32(c) Bases for Estimates

32(c)(1) Exchange Rate

1.  Most recent exchange rate for qualifying international ACH transfers. If the exchange rate for a remittance transfer sent via international ACH that qualifies for the § 1005.32(b)(1)(i)(B) exception is set the following business day, the most recent exchange rate available for a transfer is the exchange rate set for the day that the disclosure is provided, i.e., the current business day's exchange rate.

2.  Publicly available. Examples of publicly available sources of information containing the most recent wholesale exchange rate for a currency include U.S. news services, such as Bloomberg, the Wall Street Journal, and the New York Times; a recipient country's national news services, and a recipient country's central bank or other government agency.

3.  Spread. An estimate for disclosing the exchange rate based on the most recent publicly available wholesale exchange rate must also reflect any spread the remittance transfer provider typically applies to the wholesale exchange rate for remittance transfers for a particular currency.

4.  Most recent. For the purposes of § 1005.32(c)(1)(ii) and (iii), if the exchange rate with respect to a particular currency is published or provided multiple times throughout the day because the exchange rate fluctuates throughout the day, a remittance transfer provider may use any exchange rate available on that day to determine the most recent exchange rate.

32(c)(3) Other Fees

1.  Potential transmittal routes. A remittance transfer from the sender's account at an insured institution to the designated recipient's institution may take several routes, depending on the correspondent relationships each institution in the transmittal route has with other institutions. In providing an estimate of the fees required to be disclosed under § 1005.31(b)(1)(vi) pursuant to the § 1005.32(a) temporary exception, an insured institution may rely upon the representations of the designated recipient's institution and the institutions that act as intermediaries in any one of the potential transmittal routes that it reasonably believes a requested remittance transfer may travel.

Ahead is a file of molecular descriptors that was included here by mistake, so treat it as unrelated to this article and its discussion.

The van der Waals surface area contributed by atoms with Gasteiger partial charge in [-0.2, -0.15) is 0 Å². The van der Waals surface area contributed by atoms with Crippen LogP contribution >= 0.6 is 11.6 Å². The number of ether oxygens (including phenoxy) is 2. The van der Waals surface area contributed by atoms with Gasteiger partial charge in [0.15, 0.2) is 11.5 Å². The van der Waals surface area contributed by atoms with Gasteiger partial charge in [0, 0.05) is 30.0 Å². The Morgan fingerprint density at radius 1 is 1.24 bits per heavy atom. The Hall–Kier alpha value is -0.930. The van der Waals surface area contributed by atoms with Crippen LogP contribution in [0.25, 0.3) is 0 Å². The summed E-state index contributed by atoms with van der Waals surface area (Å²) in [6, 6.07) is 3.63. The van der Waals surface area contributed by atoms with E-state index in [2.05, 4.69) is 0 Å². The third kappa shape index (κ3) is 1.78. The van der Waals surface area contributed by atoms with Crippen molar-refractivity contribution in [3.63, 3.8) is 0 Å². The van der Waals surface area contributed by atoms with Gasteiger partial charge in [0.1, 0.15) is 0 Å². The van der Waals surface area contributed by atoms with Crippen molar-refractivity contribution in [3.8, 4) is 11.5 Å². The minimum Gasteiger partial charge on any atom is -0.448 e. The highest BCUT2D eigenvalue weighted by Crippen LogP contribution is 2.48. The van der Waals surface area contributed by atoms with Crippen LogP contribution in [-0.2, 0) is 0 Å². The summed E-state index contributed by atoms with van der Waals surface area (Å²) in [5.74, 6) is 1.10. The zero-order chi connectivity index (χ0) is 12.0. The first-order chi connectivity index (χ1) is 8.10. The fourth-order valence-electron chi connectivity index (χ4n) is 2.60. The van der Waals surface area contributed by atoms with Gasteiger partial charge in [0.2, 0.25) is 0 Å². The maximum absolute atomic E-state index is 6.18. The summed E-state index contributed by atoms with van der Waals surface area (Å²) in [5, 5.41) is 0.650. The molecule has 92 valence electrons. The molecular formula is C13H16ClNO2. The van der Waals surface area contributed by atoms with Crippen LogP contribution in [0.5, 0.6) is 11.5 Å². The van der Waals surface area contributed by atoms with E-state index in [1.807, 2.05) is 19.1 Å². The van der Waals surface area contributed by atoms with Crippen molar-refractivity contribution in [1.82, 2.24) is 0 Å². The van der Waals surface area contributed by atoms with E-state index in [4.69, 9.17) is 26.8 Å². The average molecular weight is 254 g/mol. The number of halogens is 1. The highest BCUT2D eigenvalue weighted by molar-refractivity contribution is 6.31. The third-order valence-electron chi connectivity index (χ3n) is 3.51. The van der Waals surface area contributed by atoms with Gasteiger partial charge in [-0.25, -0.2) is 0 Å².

32(c)(4) Other Taxes Imposed in the Recipient Country

1.  Other taxes imposed in a recipient country that are a percentage. Section 1005.32(c)(4) sets forth the basis for providing an estimate of only those taxes imposed in a recipient country that are a percentage of the amount transferred to the designated recipient because a remittance transfer provider can determine the exact amount of other taxes, such as a tax of a specific amount imposed without regard to the amount of the funds transferred or received. However, a remittance transfer provider can determine the exact amount of other taxes that are a percentage of the amount transferred if the provider can determine the exchange rate and the exact amount of other fees imposed on the remittance transfer.

32(d) Bases for Estimates for Transfers Scheduled Before the Date of Transfer

1.  In general. When providing an estimate pursuant to § 1005.32(b)(2), § 1005.32(d) requires that a remittance transfer provider's estimated exchange rate must be the exchange rate (or estimated exchange rate) that the remittance transfer provider would have used or did use that day in providing disclosures to a sender requesting such a remittance transfer to be made on the same day. If, for the same-day remittance transfer, the provider could utilize either of the other two exceptions permitting the provision of estimates in § 1005.32(a) or (b)(1), the provider may provide estimates based on a methodology permitted under § 1005.32(c). For example, if, on February 1, the sender schedules a remittance transfer to occur on February 10, the provider should disclose the exchange rate as if the sender was requesting the transfer be sent on February 1. However, if at the time payment is made for the requested transfer, the remittance transfer provider could not send any remittance transfer until the next day (for reasons such as the provider's deadline for the batching of transfers), the remittance transfer provider can use the rate (or estimated exchange rate) that the remittance transfer provider would have used or did use in providing disclosures that day with respect to a remittance transfer requested that day that could not be sent until the following day.

Section 1005.33--Procedures for Resolving Errors 33(a) Definition of Error

1.  Incorrect amount of currency paid by sender. Section 1005.33(a)(1)(i) covers circumstances in which a sender pays an amount that differs from the total amount of the transaction, including fees imposed in connection with the transfer, stated in the receipt or combined disclosure provided under § 1005.31(b)(2) or (3). Such error may be asserted by a sender regardless of the form or method of payment provided, including when a debit, credit, or prepaid card is used to fund the transfer and an excess amount is paid. For example, if a remittance transfer provider incorrectly charged a sender's credit card account for US$150, and US$120 was sent, plus a transfer fee of US$10, the sender could assert an error with the remittance transfer provider for the incorrect charge under § 1005.33(a)(1)(i).